Related: A preview of new COVID-related cruise restrictions

The CDC's new order on Friday suggested that the epidemiologists at the CDC continue to see cruise ships as places that are inherently more likely to be hotspots for COVID-19 transmission than other settings.

“Current scientific evidence suggests that, absent mitigation measures of the type needed to prevent further transmission, cruise ships would continue to pose a greater risk of COVID-19 transmission than other settings,” the order said.

Related: These 9 cruise lines have resumed limited sailings

All cruise lines around the world halted departures in March as the coronavirus outbreak grew and many have yet to restart operations. Norwegian, Oceania, Regent, Royal Caribbean, Celebrity and Silversea are among the lines that haven't operated a single departure since March.

Due to the CDC's "no-sail" order, there has been no cruising since March in North America.

Planning a cruise? Start with these stories:

Featured image by Norwegian Cruise Line's 3,998-passenger Norwegian Encore. (Photo courtesy of Norwegian Cruise Line)

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Best for the well-traveled foodie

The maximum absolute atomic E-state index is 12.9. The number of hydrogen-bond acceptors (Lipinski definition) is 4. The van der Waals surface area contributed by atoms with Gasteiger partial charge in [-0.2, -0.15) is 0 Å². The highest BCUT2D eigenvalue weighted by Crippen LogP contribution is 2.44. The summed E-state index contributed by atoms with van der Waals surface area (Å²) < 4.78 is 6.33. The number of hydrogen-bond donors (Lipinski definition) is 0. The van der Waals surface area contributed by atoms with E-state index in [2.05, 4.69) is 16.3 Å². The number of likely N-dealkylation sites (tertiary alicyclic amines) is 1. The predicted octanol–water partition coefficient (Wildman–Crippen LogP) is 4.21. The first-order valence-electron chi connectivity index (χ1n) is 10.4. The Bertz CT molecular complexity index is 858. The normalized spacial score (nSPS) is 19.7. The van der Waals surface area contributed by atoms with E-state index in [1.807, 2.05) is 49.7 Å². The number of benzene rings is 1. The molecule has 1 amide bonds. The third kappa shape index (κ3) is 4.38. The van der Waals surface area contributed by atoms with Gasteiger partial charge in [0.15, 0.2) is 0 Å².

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    670-850
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There's a lot to love about the Amex Gold card. It's been a fan favorite during the pandemic because of its fantastic rewards rate on restaurants (that includes takeout and delivery in the U.S.!) and U.S. supermarkets. If you're hitting the skies soon, you'll also earn bonus points on travel. Paired with up to $120 in Uber Cash (for U.S. Uber rides or Uber Eats orders) and up to $120 in annual dining statement credits at eligible partners, there's no reason that the foodie shouldn't add this card to their wallet. Enrollment required.

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Cons

  • Weak on travel outside of flights and everyday spending bonus categories
  • Not as useful for those living outside the U.S.
  • Some may have trouble using Uber/food credits
  • Few travel perks and protections
  • Earn 60,000 Membership Rewards® points after you spend $4,000 on eligible purchases with your new Card within the first 6 months of Card Membership.
  • Earn 4X Membership Rewards® Points at Restaurants, plus takeout and delivery in the U.S., and earn 4X Membership Rewards® points at U.S. supermarkets (on up to $25,000 per calendar year in purchases, then 1X).
  • Earn 3X Membership Rewards® points on flights booked directly with airlines or on amextravel.com.
  • $120 Uber Cash on Gold: Add your Gold Card to your Uber account and each month automatically get $10 in Uber Cash for Uber Eats orders or Uber rides in the U.S., totaling up to $120 per year.
  • $120 Dining Credit: Satisfy your cravings and earn up to $10 in statement credits monthly when you pay with the American Express® Gold Card at Grubhub, The Cheesecake Factory, Goldbelly, Wine.com, Milk Bar and select Shake Shack locations. Enrollment required.
  • Choose the color that suits your style. Gold or Rose Gold.
  • No Foreign Transaction Fees.
  • Annual Fee is $250.
  • Terms Apply.
  • See Rates & Fees